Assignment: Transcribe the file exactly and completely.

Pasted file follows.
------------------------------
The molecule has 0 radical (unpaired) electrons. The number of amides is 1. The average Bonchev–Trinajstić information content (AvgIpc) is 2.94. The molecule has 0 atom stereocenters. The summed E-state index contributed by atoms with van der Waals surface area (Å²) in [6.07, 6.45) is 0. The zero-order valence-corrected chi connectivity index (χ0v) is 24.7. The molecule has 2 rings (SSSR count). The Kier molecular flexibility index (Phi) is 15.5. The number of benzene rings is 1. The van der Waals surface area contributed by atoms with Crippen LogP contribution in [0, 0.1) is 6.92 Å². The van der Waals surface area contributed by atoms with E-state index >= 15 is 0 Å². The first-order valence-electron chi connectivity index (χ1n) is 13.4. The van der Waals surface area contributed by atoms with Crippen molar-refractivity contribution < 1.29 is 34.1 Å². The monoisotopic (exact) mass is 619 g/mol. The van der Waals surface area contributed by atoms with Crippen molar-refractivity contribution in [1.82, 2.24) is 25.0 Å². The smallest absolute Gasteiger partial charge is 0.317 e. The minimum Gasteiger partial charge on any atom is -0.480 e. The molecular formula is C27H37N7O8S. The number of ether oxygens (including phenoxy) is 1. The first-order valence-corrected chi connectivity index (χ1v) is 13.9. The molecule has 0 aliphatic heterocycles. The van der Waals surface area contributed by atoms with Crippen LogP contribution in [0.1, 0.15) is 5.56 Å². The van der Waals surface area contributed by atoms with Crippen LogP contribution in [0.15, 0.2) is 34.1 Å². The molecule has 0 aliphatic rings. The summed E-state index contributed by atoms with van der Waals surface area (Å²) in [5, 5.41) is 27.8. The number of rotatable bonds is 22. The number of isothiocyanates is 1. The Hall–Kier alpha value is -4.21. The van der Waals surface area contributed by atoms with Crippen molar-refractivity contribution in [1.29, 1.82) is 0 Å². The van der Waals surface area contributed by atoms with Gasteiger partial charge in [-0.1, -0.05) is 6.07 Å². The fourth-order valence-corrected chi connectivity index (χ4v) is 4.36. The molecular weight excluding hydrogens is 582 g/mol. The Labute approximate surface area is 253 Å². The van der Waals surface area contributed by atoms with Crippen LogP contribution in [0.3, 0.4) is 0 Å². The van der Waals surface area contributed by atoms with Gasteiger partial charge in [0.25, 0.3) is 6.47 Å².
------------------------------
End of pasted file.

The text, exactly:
The molecule has 0 radical (unpaired) electrons. The number of amides is 1. The average Bonchev–Trinajstić information content (AvgIpc) is 2.94. The molecule has 0 atom stereocenters. The summed E-state index contributed by atoms with van der Waals surface area (Å²) in [6.07, 6.45) is 0. The zero-order valence-corrected chi connectivity index (χ0v) is 24.7. The molecule has 2 rings (SSSR count). The Kier molecular flexibility index (Phi) is 15.5. The number of benzene rings is 1. The van der Waals surface area contributed by atoms with Crippen LogP contribution in [0, 0.1) is 6.92 Å². The van der Waals surface area contributed by atoms with E-state index >= 15 is 0 Å². The first-order valence-electron chi connectivity index (χ1n) is 13.4. The van der Waals surface area contributed by atoms with Crippen molar-refractivity contribution < 1.29 is 34.1 Å². The monoisotopic (exact) mass is 619 g/mol. The van der Waals surface area contributed by atoms with Crippen molar-refractivity contribution in [1.82, 2.24) is 25.0 Å². The smallest absolute Gasteiger partial charge is 0.317 e. The minimum Gasteiger partial charge on any atom is -0.480 e. The molecular formula is C27H37N7O8S. The number of ether oxygens (including phenoxy) is 1. The first-order valence-corrected chi connectivity index (χ1v) is 13.9. The molecule has 0 aliphatic heterocycles. The van der Waals surface area contributed by atoms with Crippen LogP contribution in [0.1, 0.15) is 5.56 Å². The van der Waals surface area contributed by atoms with Crippen LogP contribution in [0.15, 0.2) is 34.1 Å². The molecule has 0 aliphatic rings. The summed E-state index contributed by atoms with van der Waals surface area (Å²) in [5, 5.41) is 27.8. The number of rotatable bonds is 22. The number of isothiocyanates is 1. The Hall–Kier alpha value is -4.21. The van der Waals surface area contributed by atoms with Crippen molar-refractivity contribution in [1.29, 1.82) is 0 Å². The van der Waals surface area contributed by atoms with Gasteiger partial charge in [-0.1, -0.05) is 6.07 Å². The fourth-order valence-corrected chi connectivity index (χ4v) is 4.36. The molecular weight excluding hydrogens is 582 g/mol. The Labute approximate surface area is 253 Å². The van der Waals surface area contributed by atoms with Crippen LogP contribution in [0.3, 0.4) is 0 Å². The van der Waals surface area contributed by atoms with Gasteiger partial charge in [0.25, 0.3) is 6.47 Å².